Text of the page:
Posner Contra Polygamy
By Bryan Caplan
Like the creators of Big Love, I’ve long seen strong parallels between gay marriage and polygamy. After last weeks’ decision, some prominent pundits said the same. But legendary Law and Economics scholar Richard Posner rejects the analogy:
[L]ater in his opinion the chief justice remembers polygamy and suggests
that if gay marriage is allowed, so must be polygamy. He ignores the
fact that polygamy imposes real costs, by reducing the number of
marriageable women. Suppose a society contains 100 men and 100 women,
but the five wealthiest men have a total of 50 wives. That leaves 95 men
to compete for only 50 marriageable women.
Do you know what else has exactly the same effect? Female gay marriage! If half of women lost interest in men, this would have the same “real costs” that Posner attributes to polygamy. Indeed, the same goes for straight women who don’t date – or straight women with high standards. Posner’s argument proves too much – especially considering the fact that female gay marriages outnumber male gay marriages.
More critically, though, Posner’s argument ignores the fundamental economic distinction between transfers and deadweight costs. Anything that raises the male/female ratio in the dating pool imposes costs on men. Anything that lowers the male/female ratio imposes costs on women. This is no different from shifts in supply or demand in any other market: While change implies both winners and losers, total social surplus is greatest at the intersection of supply and demand.
If Posner really wanted to economically critique polygamy, he would have focused not on distribution, but externalities. In his earlier work, he did so – but he was still off his game.
My view is that polygamy would impose substantial social costs in a
modern Western-type society that probably would not be offset by the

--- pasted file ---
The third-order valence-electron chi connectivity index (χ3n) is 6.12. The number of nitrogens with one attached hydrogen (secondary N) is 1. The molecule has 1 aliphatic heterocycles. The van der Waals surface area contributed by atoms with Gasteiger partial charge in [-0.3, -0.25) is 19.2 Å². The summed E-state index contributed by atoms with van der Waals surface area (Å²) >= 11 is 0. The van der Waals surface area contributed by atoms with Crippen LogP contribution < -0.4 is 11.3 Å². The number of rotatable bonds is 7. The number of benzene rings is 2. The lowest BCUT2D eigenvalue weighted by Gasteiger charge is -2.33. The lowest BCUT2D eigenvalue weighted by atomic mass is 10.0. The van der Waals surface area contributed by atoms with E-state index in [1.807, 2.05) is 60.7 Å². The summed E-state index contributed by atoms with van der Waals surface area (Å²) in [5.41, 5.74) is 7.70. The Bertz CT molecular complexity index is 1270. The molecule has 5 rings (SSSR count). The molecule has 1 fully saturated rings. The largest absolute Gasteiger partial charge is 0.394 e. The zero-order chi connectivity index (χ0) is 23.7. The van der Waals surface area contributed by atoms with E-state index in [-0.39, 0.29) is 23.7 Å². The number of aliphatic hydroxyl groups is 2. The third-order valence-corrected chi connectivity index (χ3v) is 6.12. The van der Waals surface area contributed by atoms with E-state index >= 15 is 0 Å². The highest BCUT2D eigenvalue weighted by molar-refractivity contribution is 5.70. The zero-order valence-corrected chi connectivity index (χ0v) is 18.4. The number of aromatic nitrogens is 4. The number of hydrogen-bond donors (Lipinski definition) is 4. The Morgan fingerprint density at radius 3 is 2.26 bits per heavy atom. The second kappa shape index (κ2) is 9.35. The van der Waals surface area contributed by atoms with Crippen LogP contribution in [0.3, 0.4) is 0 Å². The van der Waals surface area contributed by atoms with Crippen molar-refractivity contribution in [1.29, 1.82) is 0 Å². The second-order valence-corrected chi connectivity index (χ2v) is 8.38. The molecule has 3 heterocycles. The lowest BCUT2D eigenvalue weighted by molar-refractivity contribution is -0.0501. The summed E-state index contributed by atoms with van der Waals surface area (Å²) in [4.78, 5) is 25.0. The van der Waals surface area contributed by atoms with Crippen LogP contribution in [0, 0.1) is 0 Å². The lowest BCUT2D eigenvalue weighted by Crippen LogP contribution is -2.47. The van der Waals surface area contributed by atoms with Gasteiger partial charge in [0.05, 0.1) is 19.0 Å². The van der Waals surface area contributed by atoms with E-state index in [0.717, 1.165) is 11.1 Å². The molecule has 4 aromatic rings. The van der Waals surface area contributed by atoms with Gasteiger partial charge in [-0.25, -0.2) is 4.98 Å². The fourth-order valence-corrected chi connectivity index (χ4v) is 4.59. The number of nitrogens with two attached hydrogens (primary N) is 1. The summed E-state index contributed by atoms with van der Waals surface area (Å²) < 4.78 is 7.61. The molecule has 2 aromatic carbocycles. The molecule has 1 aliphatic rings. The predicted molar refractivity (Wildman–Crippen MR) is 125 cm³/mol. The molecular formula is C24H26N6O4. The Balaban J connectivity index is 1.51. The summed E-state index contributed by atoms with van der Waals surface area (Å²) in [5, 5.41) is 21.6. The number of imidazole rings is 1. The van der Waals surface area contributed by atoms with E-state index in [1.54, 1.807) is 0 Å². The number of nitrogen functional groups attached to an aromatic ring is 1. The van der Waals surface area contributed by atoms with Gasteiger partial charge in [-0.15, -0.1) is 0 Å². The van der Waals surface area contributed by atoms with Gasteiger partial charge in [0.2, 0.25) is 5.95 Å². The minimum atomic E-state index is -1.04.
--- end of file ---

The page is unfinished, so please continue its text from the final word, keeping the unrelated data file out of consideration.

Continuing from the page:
benefits to the parties to polygamous marriages. (For elaboration, see
my book Sex and Reason (1992), particularly Chapter 9.)
Especially given the large disparities in wealth in the United States,
legalizing polygamy would enable wealthy men to have multiple wives,
even harems, which would reduce the supply of women to men of lower
incomes and thus aggravate inequality.
Yes, but this extra inequality could have great incentive effects on male production. Maybe more inequality – or a different kind of inequality – would be socially beneficial. Posner continues:
The resulting shortage of women
would lead to queuing, and thus to a high age of marriage for men, which
in turn would increase the demand for prostitution.
So? The standard evils of prostitution stem from prohibition, not prostitution itself.
competition for women would lower the age of marriage for women, which
would be likely to result in less investment by them in education
(because household production is a substitute for market production) and
therefore reduce women’s market output.
Even if you don’t think signaling is a big deal, the obvious response is again, “So what?” Allowing women to inherit wealth also makes a life of uneducated leisure more attractive, but I doubt Posner wants to do anything about it. And if intense competition discourages female education, wouldn’t it also encourage male education?
The only negative externality that Posner clearly identifies is political, but even he doesn’t take it seriously.
In societies in which polygamy is permitted without any
limitation on the number of wives, wealthy households become clans,
since all the children of a polygamous household are related through
having the same father, no matter how many different mothers they have.
These clans can become so powerful as to threaten the state’s monopoly
of political power; this is one of the historical reasons for the
abolition of polygamy, though it would be unlikely to pose a serious
danger to the stability of American government.
An unlikely danger indeed. Imagine a polygamist reading Posner’s broad-brush history:
There is of course a long history of persecution of gay people, a
history punctuated by such names as Oscar Wilde, Pyotr Ilyich
Tchaikovsky, and Alan Turing. Until quite recently, many American gays
and lesbians took great pains to conceal their homosexuality in order to
avoid discrimination. They value marriage just as straight people do.
They want their adopted children to have the psychological and financial
advantages of legitimacy. They are hurt by the discrimination that the
dissenting justices condone. Prohibiting gay marriage is discrimination.
Change the labels and names, and the parallel between government persecution of gays and polygamists is nearly perfect. Let the slippery slope of marriage equality proceed at maximum speed.